• Type II Diabetes: 90% of people with diabetes have this type. It is generally a result of unhealthy lifestyle factors such as diet and lack of exercise/activity.
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How Serious Is It?

Very serious if not controlled.

“In the United States, 88 million adults—more than 1 in 3—have prediabetes. With prediabetes, blood sugar levels are higher than normal, but not high enough yet to be diagnosed as type 2 diabetes” (CDC.)

The very serious thing about prediabetes and diabetes is it raises your risk for other serious issues like heart disease, kidney disease, vision loss, stroke and even loss of limbs.

Diabetes is also strongly correlated with obesity- a major cause of many health issues.

Producing a lot of insulin can lead to both diabetes and weight gain.

One solution is to decrease the need for insulin by improving insulin sensitivity… strength training.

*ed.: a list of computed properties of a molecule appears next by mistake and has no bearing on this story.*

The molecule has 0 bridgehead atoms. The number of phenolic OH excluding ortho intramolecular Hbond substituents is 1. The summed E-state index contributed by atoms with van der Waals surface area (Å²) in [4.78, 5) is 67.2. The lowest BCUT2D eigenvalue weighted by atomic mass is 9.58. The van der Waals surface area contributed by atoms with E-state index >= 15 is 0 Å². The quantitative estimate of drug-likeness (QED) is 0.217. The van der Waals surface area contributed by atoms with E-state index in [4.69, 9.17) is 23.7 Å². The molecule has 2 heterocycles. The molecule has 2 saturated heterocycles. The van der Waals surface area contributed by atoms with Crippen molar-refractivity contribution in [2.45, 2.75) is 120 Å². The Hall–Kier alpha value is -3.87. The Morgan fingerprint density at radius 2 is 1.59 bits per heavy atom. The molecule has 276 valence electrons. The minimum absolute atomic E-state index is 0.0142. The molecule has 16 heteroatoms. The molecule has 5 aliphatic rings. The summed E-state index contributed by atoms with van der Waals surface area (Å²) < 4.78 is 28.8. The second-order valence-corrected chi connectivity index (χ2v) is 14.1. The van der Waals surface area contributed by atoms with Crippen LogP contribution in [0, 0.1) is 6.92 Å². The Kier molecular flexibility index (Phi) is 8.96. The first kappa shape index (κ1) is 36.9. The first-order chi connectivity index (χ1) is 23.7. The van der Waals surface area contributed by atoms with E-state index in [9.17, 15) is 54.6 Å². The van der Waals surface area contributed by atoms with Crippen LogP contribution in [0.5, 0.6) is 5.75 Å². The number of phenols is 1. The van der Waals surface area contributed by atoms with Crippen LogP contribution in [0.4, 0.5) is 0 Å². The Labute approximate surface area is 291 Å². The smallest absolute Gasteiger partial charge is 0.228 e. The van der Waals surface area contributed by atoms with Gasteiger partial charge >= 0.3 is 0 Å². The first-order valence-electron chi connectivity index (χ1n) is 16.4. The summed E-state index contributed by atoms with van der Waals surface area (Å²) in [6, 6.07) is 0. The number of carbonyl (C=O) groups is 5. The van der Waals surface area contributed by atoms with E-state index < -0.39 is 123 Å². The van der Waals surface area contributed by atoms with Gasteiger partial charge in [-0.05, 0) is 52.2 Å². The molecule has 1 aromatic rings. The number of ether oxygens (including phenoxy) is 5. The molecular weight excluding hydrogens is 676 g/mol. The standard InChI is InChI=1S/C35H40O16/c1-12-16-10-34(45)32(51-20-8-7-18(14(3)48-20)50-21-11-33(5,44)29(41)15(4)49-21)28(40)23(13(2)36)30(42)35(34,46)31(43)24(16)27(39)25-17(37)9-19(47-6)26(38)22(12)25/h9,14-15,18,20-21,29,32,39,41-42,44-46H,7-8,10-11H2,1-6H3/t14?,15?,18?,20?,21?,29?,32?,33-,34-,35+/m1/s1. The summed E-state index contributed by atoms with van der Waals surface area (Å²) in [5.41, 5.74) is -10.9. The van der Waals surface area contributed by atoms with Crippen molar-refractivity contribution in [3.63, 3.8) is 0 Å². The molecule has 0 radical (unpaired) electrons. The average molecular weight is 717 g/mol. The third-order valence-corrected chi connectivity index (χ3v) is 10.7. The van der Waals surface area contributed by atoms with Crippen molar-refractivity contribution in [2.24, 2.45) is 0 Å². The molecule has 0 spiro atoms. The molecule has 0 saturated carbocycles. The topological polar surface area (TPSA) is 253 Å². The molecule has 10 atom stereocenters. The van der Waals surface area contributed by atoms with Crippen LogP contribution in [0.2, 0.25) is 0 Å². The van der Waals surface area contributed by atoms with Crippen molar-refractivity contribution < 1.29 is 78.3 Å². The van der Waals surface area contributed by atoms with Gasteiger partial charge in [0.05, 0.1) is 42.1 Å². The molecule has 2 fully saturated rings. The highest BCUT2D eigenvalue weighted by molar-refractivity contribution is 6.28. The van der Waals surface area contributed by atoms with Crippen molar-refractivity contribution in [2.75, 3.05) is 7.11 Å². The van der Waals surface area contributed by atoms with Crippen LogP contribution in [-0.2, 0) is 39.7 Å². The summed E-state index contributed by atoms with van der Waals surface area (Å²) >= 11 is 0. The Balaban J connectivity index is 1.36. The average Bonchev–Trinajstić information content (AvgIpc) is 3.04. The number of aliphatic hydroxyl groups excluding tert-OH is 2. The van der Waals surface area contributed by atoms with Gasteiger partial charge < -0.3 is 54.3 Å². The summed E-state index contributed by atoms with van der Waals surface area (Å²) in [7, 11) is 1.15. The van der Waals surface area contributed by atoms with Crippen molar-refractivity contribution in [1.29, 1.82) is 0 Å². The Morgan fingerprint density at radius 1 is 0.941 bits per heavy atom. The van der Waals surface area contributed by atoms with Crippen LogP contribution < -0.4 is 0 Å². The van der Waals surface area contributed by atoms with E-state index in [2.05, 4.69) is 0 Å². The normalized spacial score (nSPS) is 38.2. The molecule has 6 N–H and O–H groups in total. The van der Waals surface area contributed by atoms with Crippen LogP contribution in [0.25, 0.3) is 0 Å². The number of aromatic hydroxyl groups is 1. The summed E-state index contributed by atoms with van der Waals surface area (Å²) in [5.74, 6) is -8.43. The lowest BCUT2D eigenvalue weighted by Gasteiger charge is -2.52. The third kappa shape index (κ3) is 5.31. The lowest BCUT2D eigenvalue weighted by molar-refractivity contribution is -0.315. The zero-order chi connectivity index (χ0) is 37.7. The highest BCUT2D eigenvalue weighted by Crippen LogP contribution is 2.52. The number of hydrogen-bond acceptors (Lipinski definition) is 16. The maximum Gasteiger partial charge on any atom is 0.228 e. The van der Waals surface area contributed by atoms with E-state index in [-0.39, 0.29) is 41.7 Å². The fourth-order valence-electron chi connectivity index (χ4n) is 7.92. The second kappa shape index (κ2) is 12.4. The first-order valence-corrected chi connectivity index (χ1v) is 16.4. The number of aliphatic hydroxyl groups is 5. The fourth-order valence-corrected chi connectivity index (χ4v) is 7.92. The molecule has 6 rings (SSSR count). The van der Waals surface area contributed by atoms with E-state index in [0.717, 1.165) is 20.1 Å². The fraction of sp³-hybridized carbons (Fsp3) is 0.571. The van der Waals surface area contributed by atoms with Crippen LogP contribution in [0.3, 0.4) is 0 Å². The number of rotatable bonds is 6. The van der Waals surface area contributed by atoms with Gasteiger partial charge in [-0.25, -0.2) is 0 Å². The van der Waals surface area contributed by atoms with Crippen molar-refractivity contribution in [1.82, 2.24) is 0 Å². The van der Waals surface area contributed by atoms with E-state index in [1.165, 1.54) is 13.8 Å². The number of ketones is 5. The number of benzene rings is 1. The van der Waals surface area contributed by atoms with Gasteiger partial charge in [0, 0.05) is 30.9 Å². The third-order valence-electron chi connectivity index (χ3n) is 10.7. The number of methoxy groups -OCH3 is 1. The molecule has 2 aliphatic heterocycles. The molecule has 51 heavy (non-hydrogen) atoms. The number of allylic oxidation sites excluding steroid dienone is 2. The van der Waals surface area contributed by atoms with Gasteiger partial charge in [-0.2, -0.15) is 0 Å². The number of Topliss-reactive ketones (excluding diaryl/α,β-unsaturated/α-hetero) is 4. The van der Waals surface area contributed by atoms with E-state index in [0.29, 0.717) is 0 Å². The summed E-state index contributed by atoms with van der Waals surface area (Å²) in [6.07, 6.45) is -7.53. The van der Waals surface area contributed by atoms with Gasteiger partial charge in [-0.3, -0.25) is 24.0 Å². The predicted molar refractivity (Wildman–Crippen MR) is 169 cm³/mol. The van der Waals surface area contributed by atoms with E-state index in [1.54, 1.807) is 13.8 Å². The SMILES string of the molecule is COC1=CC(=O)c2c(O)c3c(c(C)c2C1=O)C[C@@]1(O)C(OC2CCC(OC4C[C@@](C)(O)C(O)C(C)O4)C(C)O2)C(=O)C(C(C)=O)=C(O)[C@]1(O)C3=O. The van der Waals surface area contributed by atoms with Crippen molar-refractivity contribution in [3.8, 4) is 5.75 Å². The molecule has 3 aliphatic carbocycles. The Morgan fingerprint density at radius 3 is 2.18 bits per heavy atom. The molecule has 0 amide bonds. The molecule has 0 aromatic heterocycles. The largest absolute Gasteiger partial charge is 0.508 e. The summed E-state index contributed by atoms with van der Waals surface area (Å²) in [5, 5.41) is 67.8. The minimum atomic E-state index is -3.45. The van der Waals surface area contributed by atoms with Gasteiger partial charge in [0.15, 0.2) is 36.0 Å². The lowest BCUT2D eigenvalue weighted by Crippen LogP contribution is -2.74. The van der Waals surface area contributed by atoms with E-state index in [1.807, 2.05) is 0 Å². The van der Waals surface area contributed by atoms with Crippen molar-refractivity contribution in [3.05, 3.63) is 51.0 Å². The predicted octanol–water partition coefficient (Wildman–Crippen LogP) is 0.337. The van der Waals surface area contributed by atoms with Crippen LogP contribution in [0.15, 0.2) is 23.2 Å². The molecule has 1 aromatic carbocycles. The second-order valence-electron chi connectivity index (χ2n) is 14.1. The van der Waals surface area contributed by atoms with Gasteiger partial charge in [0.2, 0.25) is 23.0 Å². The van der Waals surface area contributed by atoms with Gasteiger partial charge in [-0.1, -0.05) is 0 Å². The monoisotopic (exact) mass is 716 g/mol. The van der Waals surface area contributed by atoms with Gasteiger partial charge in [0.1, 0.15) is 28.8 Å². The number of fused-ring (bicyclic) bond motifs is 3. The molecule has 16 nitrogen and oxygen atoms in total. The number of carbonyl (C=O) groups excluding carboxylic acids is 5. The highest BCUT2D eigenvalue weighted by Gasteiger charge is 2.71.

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How do you control it?

Fortunately, strength training improves insulin sensitivity, and therefore also decreases insulin in the blood.

Men and women between 50 and 70 years old strength trained for four months in one study [2]. They performed full body workouts three times per week, with each workout featuring 10 exercises. At the end, the trainees improved their insulin sensitivity by 21%.

A second study was similar in terms of length and age group [3], except the workout included only five exercises per session. The result was similar: a 25% improvement in insulin sensitivity. And, the trainees lost averages of 3 and 8.4 lbs of fat.